NVIDIA CUDA TECHNOLGY USED TO RECOVER HISTORIC APOLLO 11 MAN ON THE MOON VIDEO
Lowry Digital Relies on NVIDIA GPUs to Recover Historic Video by Upgrading 1960s Television Footage to 21st Century High-Definition
SANTA CLARA, CA - AUGUST 5, 2009 - When NASA's original Apollo 11 moon landing video was accidentally destroyed, it seemed the world had lost a visual record of one of man's greatest achievements. Fortunately, unique digital video restoration technology from Lowry Digital, powered by NVIDIA Tesla GPUs (graphics processing units) with CUDA technology, has enhanced television coverage of the original video so that we can now watch Neil Armstrong take a giant leap for mankind in high-definition (HD).
"NVIDIA CUDA has enabled Lowry Digital to develop and use, in a practical and efficient manner, far more complex image processing algorithms than would otherwise be possible, providing great value for our customers." said John D Lowry, founder, Lowry Digital. "This has significantly increased both our image quality and our operational efficiency."
NVIDIA Tesla GPUs are high performance parallel processors and work together with CPUs in a co-processing model. Computationally intensive applications like digital video restoration use the massive computational capabilities of the GPU while the sequential part of the application's code runs on the CPU, speeding up the overall process and decreasing time to completion.
Lowry Digital worked with several video sources to produce the footage, working from low-quality images such as television broadcast video and 8mm film shot on a handheld camera that was pointed at the monitor at NASA's Honeysuckle Creek tracking station in Australia. The newly released Apollo 11 video was enhanced by removing artifacts like noise, flickering, darkened image corners, blurs and smears, enabling it to regain proper contrast and improved resolution.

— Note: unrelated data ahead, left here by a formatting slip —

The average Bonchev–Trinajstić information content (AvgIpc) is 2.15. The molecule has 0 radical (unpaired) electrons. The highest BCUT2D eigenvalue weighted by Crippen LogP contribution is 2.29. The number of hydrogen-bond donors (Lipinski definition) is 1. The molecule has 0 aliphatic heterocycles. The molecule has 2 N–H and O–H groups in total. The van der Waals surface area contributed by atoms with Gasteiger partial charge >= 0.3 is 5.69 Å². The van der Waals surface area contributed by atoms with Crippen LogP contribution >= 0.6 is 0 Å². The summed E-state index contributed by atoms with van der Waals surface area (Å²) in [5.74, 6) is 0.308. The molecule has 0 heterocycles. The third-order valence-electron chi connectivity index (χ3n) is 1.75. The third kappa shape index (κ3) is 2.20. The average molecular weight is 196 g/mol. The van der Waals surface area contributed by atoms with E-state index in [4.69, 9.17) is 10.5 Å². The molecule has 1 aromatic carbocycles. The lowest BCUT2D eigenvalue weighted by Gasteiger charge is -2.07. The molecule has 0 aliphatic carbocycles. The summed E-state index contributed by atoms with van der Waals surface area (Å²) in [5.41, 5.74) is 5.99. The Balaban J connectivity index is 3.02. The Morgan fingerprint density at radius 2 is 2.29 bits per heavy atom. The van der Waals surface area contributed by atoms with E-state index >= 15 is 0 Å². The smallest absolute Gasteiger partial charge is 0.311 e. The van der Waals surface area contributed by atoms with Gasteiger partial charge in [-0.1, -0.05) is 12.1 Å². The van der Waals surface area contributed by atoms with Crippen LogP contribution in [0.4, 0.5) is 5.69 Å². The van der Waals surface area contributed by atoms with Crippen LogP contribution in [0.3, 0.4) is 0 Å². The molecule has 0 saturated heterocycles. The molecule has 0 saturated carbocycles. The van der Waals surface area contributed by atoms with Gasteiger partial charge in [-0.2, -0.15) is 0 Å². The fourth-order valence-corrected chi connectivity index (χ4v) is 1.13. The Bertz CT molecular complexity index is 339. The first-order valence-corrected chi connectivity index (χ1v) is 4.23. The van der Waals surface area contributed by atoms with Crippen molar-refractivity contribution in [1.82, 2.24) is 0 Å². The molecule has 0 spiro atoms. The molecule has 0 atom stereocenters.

Enhancing each frame of the video on a CPU-only system would have taken Lowry Digital between 20 to 45 minutes to complete. Tesla GPUs deliver a 100-times boost in performance, cutting the restoration time for a single frame to seconds. The final Apollo 11 video will feature two and half hours of HD video.
"Lowry Digital's restoration process has brought out details in the Apollo 11 videos that were never visible before," said Andy Keane, general manager of the Tesla business unit at NVIDIA. "You can now see the faces of Neil Armstrong and Buzz Aldrin behind their visors, the stars on the U.S. flag when it is being raised and amazing details of the moon surface. We're proud that NVIDIA has made such an important contribution to this historic project."
The Lowry Process for digital restoration incorporates powerful image processing algorithms that have been fine-tuned during film restoration of more than 400 feature films, including classics such as Casablanca and Doctor Zhivago. The company also provides proprietary image processing services for new productions as utilized on The Curious Case of Benjamin Button. Lowry Digital is continuing the restoration project of NASA's video archive of the moon landings and is scheduled to complete the work in September.
Additional video clips and still images from the restored Apollo 11 video can be found here.
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